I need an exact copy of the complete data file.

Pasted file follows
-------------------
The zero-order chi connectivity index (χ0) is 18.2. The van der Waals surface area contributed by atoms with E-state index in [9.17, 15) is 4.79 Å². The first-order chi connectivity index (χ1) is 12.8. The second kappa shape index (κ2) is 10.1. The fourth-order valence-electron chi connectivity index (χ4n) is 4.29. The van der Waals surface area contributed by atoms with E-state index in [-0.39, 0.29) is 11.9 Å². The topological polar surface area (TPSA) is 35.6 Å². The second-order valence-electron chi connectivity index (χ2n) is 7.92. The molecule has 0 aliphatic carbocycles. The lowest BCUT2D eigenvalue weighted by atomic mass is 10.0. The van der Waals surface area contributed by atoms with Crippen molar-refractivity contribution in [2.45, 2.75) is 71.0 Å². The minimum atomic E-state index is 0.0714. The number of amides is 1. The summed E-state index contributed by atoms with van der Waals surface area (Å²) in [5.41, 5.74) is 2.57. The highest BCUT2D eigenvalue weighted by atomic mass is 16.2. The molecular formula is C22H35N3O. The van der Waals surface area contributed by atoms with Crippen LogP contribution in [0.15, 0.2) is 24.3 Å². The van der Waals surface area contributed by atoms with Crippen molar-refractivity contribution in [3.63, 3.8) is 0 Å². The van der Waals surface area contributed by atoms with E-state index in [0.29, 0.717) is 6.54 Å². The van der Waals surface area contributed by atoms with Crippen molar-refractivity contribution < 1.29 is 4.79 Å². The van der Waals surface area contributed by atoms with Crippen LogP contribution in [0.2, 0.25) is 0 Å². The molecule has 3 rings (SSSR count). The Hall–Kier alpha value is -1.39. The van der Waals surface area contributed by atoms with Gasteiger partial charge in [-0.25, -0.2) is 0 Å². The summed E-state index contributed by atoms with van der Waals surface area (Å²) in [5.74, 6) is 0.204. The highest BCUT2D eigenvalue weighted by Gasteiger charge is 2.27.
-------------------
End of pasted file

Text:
The zero-order chi connectivity index (χ0) is 18.2. The van der Waals surface area contributed by atoms with E-state index in [9.17, 15) is 4.79 Å². The first-order chi connectivity index (χ1) is 12.8. The second kappa shape index (κ2) is 10.1. The fourth-order valence-electron chi connectivity index (χ4n) is 4.29. The van der Waals surface area contributed by atoms with E-state index in [-0.39, 0.29) is 11.9 Å². The topological polar surface area (TPSA) is 35.6 Å². The second-order valence-electron chi connectivity index (χ2n) is 7.92. The molecule has 0 aliphatic carbocycles. The lowest BCUT2D eigenvalue weighted by atomic mass is 10.0. The van der Waals surface area contributed by atoms with Crippen molar-refractivity contribution in [2.45, 2.75) is 71.0 Å². The minimum atomic E-state index is 0.0714. The number of amides is 1. The summed E-state index contributed by atoms with van der Waals surface area (Å²) in [5.41, 5.74) is 2.57. The highest BCUT2D eigenvalue weighted by atomic mass is 16.2. The molecular formula is C22H35N3O. The van der Waals surface area contributed by atoms with Crippen LogP contribution in [0.15, 0.2) is 24.3 Å². The van der Waals surface area contributed by atoms with Crippen molar-refractivity contribution in [3.63, 3.8) is 0 Å². The van der Waals surface area contributed by atoms with E-state index in [0.29, 0.717) is 6.54 Å². The van der Waals surface area contributed by atoms with Crippen molar-refractivity contribution < 1.29 is 4.79 Å². The van der Waals surface area contributed by atoms with Crippen LogP contribution in [0.2, 0.25) is 0 Å². The molecule has 3 rings (SSSR count). The Hall–Kier alpha value is -1.39. The van der Waals surface area contributed by atoms with Gasteiger partial charge in [-0.25, -0.2) is 0 Å². The summed E-state index contributed by atoms with van der Waals surface area (Å²) in [5.74, 6) is 0.204. The highest BCUT2D eigenvalue weighted by Gasteiger charge is 2.27.